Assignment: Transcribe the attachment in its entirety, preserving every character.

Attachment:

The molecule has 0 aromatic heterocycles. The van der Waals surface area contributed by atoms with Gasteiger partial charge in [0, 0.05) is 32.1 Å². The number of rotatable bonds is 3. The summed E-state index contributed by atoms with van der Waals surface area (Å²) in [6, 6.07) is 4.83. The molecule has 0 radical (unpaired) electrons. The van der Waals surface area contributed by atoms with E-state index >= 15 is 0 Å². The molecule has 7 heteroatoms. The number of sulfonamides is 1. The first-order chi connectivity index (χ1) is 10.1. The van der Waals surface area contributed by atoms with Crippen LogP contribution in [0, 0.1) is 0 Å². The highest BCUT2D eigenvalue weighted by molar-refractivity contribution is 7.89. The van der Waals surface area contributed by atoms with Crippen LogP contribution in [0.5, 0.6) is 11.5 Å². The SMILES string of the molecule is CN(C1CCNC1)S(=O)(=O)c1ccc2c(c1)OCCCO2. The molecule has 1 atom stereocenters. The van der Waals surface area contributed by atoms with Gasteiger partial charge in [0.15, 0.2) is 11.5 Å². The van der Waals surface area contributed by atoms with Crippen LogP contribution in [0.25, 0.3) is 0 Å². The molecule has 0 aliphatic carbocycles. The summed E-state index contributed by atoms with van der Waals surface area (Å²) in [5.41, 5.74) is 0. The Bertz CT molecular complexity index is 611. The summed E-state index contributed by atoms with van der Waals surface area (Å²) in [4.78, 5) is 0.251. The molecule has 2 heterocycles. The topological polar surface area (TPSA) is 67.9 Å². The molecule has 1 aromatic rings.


The molecule has 0 aromatic heterocycles. The van der Waals surface area contributed by atoms with Gasteiger partial charge in [0, 0.05) is 32.1 Å². The number of rotatable bonds is 3. The summed E-state index contributed by atoms with van der Waals surface area (Å²) in [6, 6.07) is 4.83. The molecule has 0 radical (unpaired) electrons. The van der Waals surface area contributed by atoms with E-state index >= 15 is 0 Å². The molecule has 7 heteroatoms. The number of sulfonamides is 1. The first-order chi connectivity index (χ1) is 10.1. The van der Waals surface area contributed by atoms with Crippen LogP contribution in [0, 0.1) is 0 Å². The highest BCUT2D eigenvalue weighted by molar-refractivity contribution is 7.89. The van der Waals surface area contributed by atoms with Crippen LogP contribution in [0.5, 0.6) is 11.5 Å². The SMILES string of the molecule is CN(C1CCNC1)S(=O)(=O)c1ccc2c(c1)OCCCO2. The molecule has 1 atom stereocenters. The van der Waals surface area contributed by atoms with Gasteiger partial charge in [0.15, 0.2) is 11.5 Å². The van der Waals surface area contributed by atoms with Crippen LogP contribution in [0.25, 0.3) is 0 Å². The molecule has 0 aliphatic carbocycles. The summed E-state index contributed by atoms with van der Waals surface area (Å²) in [5.41, 5.74) is 0. The Bertz CT molecular complexity index is 611. The summed E-state index contributed by atoms with van der Waals surface area (Å²) in [4.78, 5) is 0.251. The molecule has 2 heterocycles. The topological polar surface area (TPSA) is 67.9 Å². The molecule has 1 aromatic rings.